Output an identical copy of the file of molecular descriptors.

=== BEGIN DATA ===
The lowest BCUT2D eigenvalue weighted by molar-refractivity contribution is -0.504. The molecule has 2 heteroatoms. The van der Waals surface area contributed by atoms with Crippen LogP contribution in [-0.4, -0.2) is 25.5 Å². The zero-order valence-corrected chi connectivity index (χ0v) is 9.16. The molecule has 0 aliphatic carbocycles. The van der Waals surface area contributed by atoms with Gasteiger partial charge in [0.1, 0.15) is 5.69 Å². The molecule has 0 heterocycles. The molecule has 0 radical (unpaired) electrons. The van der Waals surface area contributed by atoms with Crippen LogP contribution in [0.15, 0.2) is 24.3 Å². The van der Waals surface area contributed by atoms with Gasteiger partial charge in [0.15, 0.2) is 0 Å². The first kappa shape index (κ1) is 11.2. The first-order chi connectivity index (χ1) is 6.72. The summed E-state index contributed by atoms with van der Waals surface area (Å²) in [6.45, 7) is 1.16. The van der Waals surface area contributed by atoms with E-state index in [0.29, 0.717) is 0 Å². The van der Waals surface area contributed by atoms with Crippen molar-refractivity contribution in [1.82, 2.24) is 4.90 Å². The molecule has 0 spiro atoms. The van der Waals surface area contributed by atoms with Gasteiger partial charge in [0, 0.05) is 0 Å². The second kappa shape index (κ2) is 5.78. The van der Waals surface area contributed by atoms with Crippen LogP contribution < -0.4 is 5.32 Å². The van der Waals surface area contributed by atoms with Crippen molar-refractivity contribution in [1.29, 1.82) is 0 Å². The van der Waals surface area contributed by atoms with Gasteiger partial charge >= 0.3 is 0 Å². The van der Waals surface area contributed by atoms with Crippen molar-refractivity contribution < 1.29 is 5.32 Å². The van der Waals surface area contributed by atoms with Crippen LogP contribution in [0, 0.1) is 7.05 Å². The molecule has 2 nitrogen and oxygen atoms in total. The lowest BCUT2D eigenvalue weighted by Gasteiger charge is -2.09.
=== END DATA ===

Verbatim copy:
The lowest BCUT2D eigenvalue weighted by molar-refractivity contribution is -0.504. The molecule has 2 heteroatoms. The van der Waals surface area contributed by atoms with Crippen LogP contribution in [-0.4, -0.2) is 25.5 Å². The zero-order valence-corrected chi connectivity index (χ0v) is 9.16. The molecule has 0 aliphatic carbocycles. The van der Waals surface area contributed by atoms with Gasteiger partial charge in [0.1, 0.15) is 5.69 Å². The molecule has 0 heterocycles. The molecule has 0 radical (unpaired) electrons. The van der Waals surface area contributed by atoms with Crippen LogP contribution in [0.15, 0.2) is 24.3 Å². The van der Waals surface area contributed by atoms with Gasteiger partial charge in [0.15, 0.2) is 0 Å². The first kappa shape index (κ1) is 11.2. The first-order chi connectivity index (χ1) is 6.72. The summed E-state index contributed by atoms with van der Waals surface area (Å²) in [6.45, 7) is 1.16. The van der Waals surface area contributed by atoms with E-state index in [0.29, 0.717) is 0 Å². The van der Waals surface area contributed by atoms with Crippen molar-refractivity contribution in [1.82, 2.24) is 4.90 Å². The molecule has 0 spiro atoms. The van der Waals surface area contributed by atoms with Gasteiger partial charge in [0, 0.05) is 0 Å². The second kappa shape index (κ2) is 5.78. The van der Waals surface area contributed by atoms with Crippen LogP contribution < -0.4 is 5.32 Å². The van der Waals surface area contributed by atoms with Crippen molar-refractivity contribution in [1.29, 1.82) is 0 Å². The van der Waals surface area contributed by atoms with Gasteiger partial charge >= 0.3 is 0 Å². The van der Waals surface area contributed by atoms with Crippen molar-refractivity contribution < 1.29 is 5.32 Å². The van der Waals surface area contributed by atoms with Crippen LogP contribution in [0, 0.1) is 7.05 Å². The molecule has 2 nitrogen and oxygen atoms in total. The lowest BCUT2D eigenvalue weighted by Gasteiger charge is -2.09.